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Why Tunisian Jews Can’t Wait To Vote in an Arab Election

Illustration by Lior Zaltzman

Jaco Halfon spent the last week of November glued to his computer at home in L.A. Presidential election results were coming in from his homeland of Tunisia. Halfon, a Tunisian citizen, wanted to make sure that he was up-to-date and that readers of his popular Jewish website Harissa got the relevant commentaries.

Tunisian citizens voted in a free and direct presidential election for the first time on November 23. It had been three years since the Jasmin revolution that overthrew ruler Zine el-Abidine Ben Ali. Following an interim government and October’s parliamentary elections, it was time to for Tunisian citizens to vote on who would lead the new democracy.

Jaco Halfon

Among the 11 million citizens living in Tunisia, there is still a tiny Jewish community; it has shrunk from more than 100,000 in 1948 to about 1,800 Jews today, mostly in Tunis and in the southeastern island of Djerba. Most Tunisian Jews have emigrated to Israel and France over the years, while a few thousand have moved to North America.

The new Tunisian election law determines that Tunisian citizens overseas are allowed to vote. Halfon decided not to vote, even though he is entitled to. “I feel a bit [far] away from over there,” he said. “We do not intend to go back there so I think it is a Tunisian issue and it’s for the people who live there to decide.”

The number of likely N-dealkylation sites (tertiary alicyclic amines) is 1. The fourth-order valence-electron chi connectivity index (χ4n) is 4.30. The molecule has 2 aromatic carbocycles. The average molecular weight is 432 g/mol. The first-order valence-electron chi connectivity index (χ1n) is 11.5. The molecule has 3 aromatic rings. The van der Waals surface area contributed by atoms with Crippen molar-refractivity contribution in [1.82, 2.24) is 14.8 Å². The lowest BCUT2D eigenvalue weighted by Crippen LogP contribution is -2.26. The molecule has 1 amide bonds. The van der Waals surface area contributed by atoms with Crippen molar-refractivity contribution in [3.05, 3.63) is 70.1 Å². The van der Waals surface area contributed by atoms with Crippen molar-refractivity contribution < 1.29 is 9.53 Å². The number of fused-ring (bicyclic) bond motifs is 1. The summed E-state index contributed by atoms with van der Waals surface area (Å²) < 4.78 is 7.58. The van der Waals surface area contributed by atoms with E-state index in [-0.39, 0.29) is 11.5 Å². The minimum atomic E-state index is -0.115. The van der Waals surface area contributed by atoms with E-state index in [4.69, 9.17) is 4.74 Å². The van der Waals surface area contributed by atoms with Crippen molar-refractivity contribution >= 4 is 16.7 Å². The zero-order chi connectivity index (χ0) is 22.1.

Leaving the decision to Tunisia’s residents doesn’t mean that Halfon doesn’t have strong opinions about the elections. Out of the 25 candidates, the two who emerged as the leading candidates were Beji Caid Essebsi and Moncef Marzouki. If Halfon were to vote, he would vote without hesitation for Essebsi — or as he put it, “for democracy.”

“Beji Essebsi, he’s a democrat. He’s the heir of the French colonization liberal Tunisia,” Halfon said. He added that his group within the Jewish community had always identified with Arab Tunisians who grew up under French colonialism and its aftermath. Explaining why so many Tunisians are attracted to his French-language website, he said, “These people are very close to us.”

Essebsi, who temporarily served as the prime minister in 2011, is chairman of the Nidaa Tounes, the party that represents the secular coalition. He won the most votes (39.4%), but since he didn’t win an absolute majority, Tunisian citizens will go to a second round of voting on December 21.